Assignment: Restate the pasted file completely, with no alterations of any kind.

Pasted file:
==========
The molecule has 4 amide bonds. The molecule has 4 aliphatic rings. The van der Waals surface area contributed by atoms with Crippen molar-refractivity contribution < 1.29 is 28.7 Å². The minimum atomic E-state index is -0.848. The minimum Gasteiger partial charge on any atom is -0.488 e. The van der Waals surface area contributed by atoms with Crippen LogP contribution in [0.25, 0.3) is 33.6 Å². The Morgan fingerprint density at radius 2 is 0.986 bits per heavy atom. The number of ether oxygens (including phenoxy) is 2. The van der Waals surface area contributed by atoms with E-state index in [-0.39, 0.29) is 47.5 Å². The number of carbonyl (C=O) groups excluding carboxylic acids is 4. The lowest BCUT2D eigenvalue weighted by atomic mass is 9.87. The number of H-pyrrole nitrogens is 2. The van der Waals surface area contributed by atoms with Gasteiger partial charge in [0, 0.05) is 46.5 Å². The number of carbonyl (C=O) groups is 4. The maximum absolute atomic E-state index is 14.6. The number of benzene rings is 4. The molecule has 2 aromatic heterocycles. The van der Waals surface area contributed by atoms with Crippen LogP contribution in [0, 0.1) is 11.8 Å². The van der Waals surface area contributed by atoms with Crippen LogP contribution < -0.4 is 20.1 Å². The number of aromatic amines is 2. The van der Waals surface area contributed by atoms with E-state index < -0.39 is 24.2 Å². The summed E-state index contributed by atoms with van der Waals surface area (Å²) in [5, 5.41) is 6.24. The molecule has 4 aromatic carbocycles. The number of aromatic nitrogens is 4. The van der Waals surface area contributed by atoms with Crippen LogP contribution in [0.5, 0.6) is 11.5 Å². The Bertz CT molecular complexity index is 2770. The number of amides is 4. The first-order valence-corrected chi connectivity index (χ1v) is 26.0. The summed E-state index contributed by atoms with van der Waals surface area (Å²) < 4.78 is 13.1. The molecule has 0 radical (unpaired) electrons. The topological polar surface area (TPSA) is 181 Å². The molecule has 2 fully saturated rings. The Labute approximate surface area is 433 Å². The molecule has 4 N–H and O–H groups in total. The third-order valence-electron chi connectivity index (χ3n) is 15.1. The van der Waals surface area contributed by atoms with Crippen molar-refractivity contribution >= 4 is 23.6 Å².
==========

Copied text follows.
The molecule has 4 amide bonds. The molecule has 4 aliphatic rings. The van der Waals surface area contributed by atoms with Crippen molar-refractivity contribution < 1.29 is 28.7 Å². The minimum atomic E-state index is -0.848. The minimum Gasteiger partial charge on any atom is -0.488 e. The van der Waals surface area contributed by atoms with Crippen LogP contribution in [0.25, 0.3) is 33.6 Å². The Morgan fingerprint density at radius 2 is 0.986 bits per heavy atom. The number of ether oxygens (including phenoxy) is 2. The van der Waals surface area contributed by atoms with E-state index in [-0.39, 0.29) is 47.5 Å². The number of carbonyl (C=O) groups excluding carboxylic acids is 4. The lowest BCUT2D eigenvalue weighted by atomic mass is 9.87. The number of H-pyrrole nitrogens is 2. The van der Waals surface area contributed by atoms with Gasteiger partial charge in [0, 0.05) is 46.5 Å². The number of carbonyl (C=O) groups is 4. The maximum absolute atomic E-state index is 14.6. The number of benzene rings is 4. The molecule has 2 aromatic heterocycles. The van der Waals surface area contributed by atoms with Crippen LogP contribution in [0, 0.1) is 11.8 Å². The van der Waals surface area contributed by atoms with Crippen LogP contribution < -0.4 is 20.1 Å². The number of aromatic amines is 2. The van der Waals surface area contributed by atoms with E-state index < -0.39 is 24.2 Å². The summed E-state index contributed by atoms with van der Waals surface area (Å²) in [5, 5.41) is 6.24. The molecule has 4 aromatic carbocycles. The number of aromatic nitrogens is 4. The van der Waals surface area contributed by atoms with Crippen LogP contribution in [0.5, 0.6) is 11.5 Å². The Bertz CT molecular complexity index is 2770. The number of amides is 4. The first-order valence-corrected chi connectivity index (χ1v) is 26.0. The summed E-state index contributed by atoms with van der Waals surface area (Å²) < 4.78 is 13.1. The molecule has 0 radical (unpaired) electrons. The topological polar surface area (TPSA) is 181 Å². The molecule has 2 fully saturated rings. The Labute approximate surface area is 433 Å². The molecule has 4 N–H and O–H groups in total. The third-order valence-electron chi connectivity index (χ3n) is 15.1. The van der Waals surface area contributed by atoms with Crippen molar-refractivity contribution >= 4 is 23.6 Å².